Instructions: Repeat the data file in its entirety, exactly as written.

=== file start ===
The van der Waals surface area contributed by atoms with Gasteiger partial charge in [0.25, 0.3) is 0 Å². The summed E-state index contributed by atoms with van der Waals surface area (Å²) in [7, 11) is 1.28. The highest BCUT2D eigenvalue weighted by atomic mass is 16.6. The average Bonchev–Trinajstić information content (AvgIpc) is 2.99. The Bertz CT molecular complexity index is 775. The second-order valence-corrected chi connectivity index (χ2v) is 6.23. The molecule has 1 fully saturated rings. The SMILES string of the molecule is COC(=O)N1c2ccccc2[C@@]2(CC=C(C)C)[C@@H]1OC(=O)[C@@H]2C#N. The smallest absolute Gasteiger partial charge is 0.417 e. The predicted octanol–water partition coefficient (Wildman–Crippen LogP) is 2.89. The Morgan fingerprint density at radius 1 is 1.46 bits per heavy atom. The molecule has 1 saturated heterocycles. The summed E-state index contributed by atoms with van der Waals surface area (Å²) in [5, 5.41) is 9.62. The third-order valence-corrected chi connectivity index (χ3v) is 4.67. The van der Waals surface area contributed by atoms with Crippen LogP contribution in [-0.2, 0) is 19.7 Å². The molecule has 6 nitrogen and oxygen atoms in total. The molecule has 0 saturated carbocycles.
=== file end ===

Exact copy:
The van der Waals surface area contributed by atoms with Gasteiger partial charge in [0.25, 0.3) is 0 Å². The summed E-state index contributed by atoms with van der Waals surface area (Å²) in [7, 11) is 1.28. The highest BCUT2D eigenvalue weighted by atomic mass is 16.6. The average Bonchev–Trinajstić information content (AvgIpc) is 2.99. The Bertz CT molecular complexity index is 775. The second-order valence-corrected chi connectivity index (χ2v) is 6.23. The molecule has 1 fully saturated rings. The SMILES string of the molecule is COC(=O)N1c2ccccc2[C@@]2(CC=C(C)C)[C@@H]1OC(=O)[C@@H]2C#N. The smallest absolute Gasteiger partial charge is 0.417 e. The predicted octanol–water partition coefficient (Wildman–Crippen LogP) is 2.89. The Morgan fingerprint density at radius 1 is 1.46 bits per heavy atom. The molecule has 1 saturated heterocycles. The summed E-state index contributed by atoms with van der Waals surface area (Å²) in [5, 5.41) is 9.62. The third-order valence-corrected chi connectivity index (χ3v) is 4.67. The van der Waals surface area contributed by atoms with Crippen LogP contribution in [-0.2, 0) is 19.7 Å². The molecule has 6 nitrogen and oxygen atoms in total. The molecule has 0 saturated carbocycles.